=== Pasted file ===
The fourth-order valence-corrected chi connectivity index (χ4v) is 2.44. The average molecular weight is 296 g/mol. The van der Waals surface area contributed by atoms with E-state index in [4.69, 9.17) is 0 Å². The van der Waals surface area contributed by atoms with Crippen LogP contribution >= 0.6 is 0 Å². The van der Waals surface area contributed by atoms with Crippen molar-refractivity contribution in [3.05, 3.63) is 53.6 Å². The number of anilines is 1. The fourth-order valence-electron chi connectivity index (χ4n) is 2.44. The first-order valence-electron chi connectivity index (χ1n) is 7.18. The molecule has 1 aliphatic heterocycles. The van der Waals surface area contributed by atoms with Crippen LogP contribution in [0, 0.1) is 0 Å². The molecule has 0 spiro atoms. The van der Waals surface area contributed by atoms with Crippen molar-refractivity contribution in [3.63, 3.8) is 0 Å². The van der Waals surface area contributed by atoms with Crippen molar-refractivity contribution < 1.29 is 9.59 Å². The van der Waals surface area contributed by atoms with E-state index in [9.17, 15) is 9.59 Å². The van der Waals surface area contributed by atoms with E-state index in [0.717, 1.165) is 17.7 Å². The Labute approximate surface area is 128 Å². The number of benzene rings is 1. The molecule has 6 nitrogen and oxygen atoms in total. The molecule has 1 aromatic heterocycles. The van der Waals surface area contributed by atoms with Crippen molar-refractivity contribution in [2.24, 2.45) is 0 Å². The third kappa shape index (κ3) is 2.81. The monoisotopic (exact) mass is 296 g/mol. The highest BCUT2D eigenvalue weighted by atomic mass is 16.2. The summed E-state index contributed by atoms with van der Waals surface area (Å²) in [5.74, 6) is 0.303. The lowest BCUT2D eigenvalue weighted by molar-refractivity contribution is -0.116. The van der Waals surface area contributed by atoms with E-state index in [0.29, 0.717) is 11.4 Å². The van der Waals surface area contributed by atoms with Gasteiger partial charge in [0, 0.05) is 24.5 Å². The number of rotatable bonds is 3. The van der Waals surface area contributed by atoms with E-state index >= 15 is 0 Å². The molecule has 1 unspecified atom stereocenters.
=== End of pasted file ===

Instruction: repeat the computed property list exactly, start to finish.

The fourth-order valence-corrected chi connectivity index (χ4v) is 2.44. The average molecular weight is 296 g/mol. The van der Waals surface area contributed by atoms with E-state index in [4.69, 9.17) is 0 Å². The van der Waals surface area contributed by atoms with Crippen LogP contribution >= 0.6 is 0 Å². The van der Waals surface area contributed by atoms with Crippen molar-refractivity contribution in [3.05, 3.63) is 53.6 Å². The number of anilines is 1. The fourth-order valence-electron chi connectivity index (χ4n) is 2.44. The first-order valence-electron chi connectivity index (χ1n) is 7.18. The molecule has 1 aliphatic heterocycles. The van der Waals surface area contributed by atoms with Crippen LogP contribution in [0, 0.1) is 0 Å². The molecule has 0 spiro atoms. The van der Waals surface area contributed by atoms with Crippen molar-refractivity contribution in [3.63, 3.8) is 0 Å². The van der Waals surface area contributed by atoms with Crippen molar-refractivity contribution < 1.29 is 9.59 Å². The van der Waals surface area contributed by atoms with E-state index in [9.17, 15) is 9.59 Å². The van der Waals surface area contributed by atoms with E-state index in [0.717, 1.165) is 17.7 Å². The Labute approximate surface area is 128 Å². The number of benzene rings is 1. The molecule has 6 nitrogen and oxygen atoms in total. The molecule has 1 aromatic heterocycles. The van der Waals surface area contributed by atoms with Crippen molar-refractivity contribution in [2.24, 2.45) is 0 Å². The third kappa shape index (κ3) is 2.81. The monoisotopic (exact) mass is 296 g/mol. The highest BCUT2D eigenvalue weighted by atomic mass is 16.2. The summed E-state index contributed by atoms with van der Waals surface area (Å²) in [5.74, 6) is 0.303. The lowest BCUT2D eigenvalue weighted by molar-refractivity contribution is -0.116. The van der Waals surface area contributed by atoms with E-state index in [0.29, 0.717) is 11.4 Å². The van der Waals surface area contributed by atoms with Gasteiger partial charge in [0, 0.05) is 24.5 Å². The number of rotatable bonds is 3. The van der Waals surface area contributed by atoms with E-state index >= 15 is 0 Å². The molecule has 1 unspecified atom stereocenters.